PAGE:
10. After approximately 15 minutes, turn chicken and apply additional BBQ sauce as desired
  11. Add additional wood chips, as needed
  12. Cook as such until internal temp reaches 165.

    Use solo, pair with a side, or use it to top a salad.

    Thanks and let me know what you think!

Ali is NOT the Greatest

When you’re 17, you don’t pay much attention to anything beyond school, money, and the fairer sex. And when the Olympics cruised through Atlanta the summer of my 17th year, nothing else was on the mind, especially during the Opening Ceremonies.

So when Muhammad Ali was tasked with lighting the Olympic Torch, I thought nothing of it. Because that’s not what 17 years old are worried about.

Fast forward four Olympiads and this time I am watching. And somewhere between David Beckham and the actual lighting of the torch, Ali makes another appearance. This time at the behest of the Brits – for his humanitarian work.

And as I saw Ali the question began to brew – at what point did Ali become the face of America? And what exactly did he do to earn that status? And how did I miss the vote?

And am I okay with that?

And what happens to the past?

Some look at Ali and see a hero, a man who fought the regime and stood up for himself and his race. A man who not only talked the talk, but walked the walk. A man who built himself to the highest of highs and captured the hearts of Americans everywhere, black and white.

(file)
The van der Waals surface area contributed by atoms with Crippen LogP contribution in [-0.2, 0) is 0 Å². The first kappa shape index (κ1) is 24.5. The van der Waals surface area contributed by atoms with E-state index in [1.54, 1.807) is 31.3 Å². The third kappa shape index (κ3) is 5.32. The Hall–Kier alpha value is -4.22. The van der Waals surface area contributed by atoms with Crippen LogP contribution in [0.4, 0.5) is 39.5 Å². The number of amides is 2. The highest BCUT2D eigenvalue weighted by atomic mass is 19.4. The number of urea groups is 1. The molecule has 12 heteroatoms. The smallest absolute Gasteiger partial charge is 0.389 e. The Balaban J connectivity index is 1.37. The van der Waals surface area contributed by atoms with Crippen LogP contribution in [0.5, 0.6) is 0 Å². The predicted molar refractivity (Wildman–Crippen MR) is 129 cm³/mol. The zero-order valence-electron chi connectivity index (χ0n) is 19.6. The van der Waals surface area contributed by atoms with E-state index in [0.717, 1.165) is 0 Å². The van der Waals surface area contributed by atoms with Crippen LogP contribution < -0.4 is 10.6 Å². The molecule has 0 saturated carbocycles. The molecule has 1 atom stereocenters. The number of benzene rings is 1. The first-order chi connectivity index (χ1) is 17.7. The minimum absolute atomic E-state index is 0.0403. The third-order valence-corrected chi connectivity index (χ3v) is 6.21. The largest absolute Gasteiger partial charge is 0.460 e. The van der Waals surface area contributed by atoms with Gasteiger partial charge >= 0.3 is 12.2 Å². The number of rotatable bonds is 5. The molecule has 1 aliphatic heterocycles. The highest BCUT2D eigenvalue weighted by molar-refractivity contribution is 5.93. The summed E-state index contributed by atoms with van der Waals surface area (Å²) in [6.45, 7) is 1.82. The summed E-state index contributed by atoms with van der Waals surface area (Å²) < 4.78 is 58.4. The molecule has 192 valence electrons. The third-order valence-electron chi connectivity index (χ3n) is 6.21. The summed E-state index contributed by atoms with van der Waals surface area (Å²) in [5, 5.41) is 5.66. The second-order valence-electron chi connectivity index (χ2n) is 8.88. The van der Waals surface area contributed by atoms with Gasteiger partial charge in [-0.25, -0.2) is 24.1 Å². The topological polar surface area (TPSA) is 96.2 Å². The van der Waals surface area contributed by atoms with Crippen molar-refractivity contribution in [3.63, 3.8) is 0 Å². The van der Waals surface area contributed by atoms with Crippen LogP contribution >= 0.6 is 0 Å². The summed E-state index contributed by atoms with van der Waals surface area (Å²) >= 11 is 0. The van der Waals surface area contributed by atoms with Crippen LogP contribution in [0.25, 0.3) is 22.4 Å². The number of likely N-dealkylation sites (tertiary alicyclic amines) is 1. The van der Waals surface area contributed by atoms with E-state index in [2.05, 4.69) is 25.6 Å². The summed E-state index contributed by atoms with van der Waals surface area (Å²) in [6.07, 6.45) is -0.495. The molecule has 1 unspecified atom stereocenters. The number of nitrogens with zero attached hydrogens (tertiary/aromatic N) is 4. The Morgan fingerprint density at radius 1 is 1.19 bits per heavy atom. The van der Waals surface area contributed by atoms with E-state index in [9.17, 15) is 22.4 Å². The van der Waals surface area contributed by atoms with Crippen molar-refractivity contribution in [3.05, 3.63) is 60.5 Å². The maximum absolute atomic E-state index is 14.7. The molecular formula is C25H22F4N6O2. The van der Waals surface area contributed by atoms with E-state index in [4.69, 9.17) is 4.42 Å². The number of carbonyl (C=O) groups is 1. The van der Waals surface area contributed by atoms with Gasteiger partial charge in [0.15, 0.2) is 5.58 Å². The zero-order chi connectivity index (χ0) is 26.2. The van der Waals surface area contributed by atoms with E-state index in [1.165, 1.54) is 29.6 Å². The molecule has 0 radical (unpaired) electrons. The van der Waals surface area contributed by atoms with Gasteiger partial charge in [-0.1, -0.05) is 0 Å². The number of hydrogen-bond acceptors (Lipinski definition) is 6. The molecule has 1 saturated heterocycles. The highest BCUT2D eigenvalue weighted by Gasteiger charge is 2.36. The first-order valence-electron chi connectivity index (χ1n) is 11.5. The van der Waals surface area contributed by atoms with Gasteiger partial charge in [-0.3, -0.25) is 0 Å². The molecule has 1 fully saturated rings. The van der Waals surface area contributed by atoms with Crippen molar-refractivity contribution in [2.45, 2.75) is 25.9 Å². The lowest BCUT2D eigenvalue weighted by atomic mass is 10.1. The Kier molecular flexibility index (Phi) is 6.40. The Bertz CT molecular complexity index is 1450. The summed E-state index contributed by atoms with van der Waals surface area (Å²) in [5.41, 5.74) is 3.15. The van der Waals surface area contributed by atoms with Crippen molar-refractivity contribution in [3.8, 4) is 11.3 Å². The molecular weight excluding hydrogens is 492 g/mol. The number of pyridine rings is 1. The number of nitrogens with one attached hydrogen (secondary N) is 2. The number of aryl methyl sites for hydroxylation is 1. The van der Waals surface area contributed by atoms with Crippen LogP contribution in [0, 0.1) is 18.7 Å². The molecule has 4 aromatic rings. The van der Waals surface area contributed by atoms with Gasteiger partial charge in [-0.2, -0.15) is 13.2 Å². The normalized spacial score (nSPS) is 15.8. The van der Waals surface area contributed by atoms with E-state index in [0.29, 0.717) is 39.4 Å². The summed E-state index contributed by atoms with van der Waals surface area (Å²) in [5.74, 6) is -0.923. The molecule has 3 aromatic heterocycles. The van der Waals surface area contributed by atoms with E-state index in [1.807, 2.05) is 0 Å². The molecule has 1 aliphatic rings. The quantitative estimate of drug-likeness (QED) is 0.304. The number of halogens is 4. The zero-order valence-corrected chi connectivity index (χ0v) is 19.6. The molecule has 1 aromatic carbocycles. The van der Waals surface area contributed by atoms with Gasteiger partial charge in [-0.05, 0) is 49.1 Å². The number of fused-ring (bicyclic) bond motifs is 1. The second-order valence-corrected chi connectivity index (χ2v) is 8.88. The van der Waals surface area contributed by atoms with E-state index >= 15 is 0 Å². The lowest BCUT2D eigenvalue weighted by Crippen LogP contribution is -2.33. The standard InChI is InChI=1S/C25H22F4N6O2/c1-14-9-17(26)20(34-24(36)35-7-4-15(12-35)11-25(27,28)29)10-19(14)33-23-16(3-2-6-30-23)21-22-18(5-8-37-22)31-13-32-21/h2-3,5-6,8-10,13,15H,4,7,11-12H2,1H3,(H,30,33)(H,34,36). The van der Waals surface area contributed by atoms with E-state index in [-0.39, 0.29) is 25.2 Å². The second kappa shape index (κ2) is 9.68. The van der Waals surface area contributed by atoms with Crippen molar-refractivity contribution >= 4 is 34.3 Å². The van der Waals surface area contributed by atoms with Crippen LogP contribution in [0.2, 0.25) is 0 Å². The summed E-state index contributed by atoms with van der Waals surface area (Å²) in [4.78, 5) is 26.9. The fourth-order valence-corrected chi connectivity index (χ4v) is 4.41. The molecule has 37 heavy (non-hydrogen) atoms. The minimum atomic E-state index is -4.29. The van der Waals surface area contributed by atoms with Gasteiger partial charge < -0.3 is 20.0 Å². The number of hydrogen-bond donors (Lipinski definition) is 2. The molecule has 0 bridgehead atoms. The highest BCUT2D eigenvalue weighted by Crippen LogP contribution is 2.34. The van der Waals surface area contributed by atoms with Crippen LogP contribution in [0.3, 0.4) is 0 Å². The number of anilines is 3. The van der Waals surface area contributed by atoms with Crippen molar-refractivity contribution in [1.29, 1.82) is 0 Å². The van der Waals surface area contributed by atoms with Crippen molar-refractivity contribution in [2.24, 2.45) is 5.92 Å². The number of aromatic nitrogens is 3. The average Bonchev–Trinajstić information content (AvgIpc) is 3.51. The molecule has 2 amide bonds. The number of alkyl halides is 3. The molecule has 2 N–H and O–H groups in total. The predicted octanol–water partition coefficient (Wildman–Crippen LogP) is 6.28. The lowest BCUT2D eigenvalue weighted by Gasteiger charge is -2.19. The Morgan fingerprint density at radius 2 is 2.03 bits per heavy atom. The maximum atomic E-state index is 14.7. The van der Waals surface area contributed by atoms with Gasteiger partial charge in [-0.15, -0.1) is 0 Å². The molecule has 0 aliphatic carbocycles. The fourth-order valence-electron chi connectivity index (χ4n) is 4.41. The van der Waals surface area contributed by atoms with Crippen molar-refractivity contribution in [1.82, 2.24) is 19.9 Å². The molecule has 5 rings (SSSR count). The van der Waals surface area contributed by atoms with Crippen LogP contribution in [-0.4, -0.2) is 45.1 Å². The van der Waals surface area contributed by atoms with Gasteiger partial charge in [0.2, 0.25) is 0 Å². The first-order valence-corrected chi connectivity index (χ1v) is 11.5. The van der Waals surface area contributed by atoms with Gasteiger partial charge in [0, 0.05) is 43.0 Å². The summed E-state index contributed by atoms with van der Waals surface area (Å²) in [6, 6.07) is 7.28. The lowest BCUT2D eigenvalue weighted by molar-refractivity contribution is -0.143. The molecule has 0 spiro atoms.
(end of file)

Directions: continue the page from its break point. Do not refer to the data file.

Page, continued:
And some look at Ali and see the humanitarian work he has performed since finishing his boxing career. And others see a tragic figure, slowed now by his mind and Parkinson’s.

And I see those things, for they can’t be missed or ignored. But neither can the remainder of Ali’s past.

You can’t ignore the association with Elijah Muhammad and his radical sect of Islam called the Nation of Islam. If today’s most prominent athlete were to align himself with a radical form of Islam, it would not be lauded, it would be loathed. He would not be celebrated, he would be criticized. And while Ali was criticized for his faith in the 1960’s, it falls far short of the anger he’d face today.

Ali, to his credit, stood up for the black community, especially those in the south. But in actuality, integration was not was he was after. The Nation of Islam taught segregationism, that the races are different, and should not be mixed, just under a different order.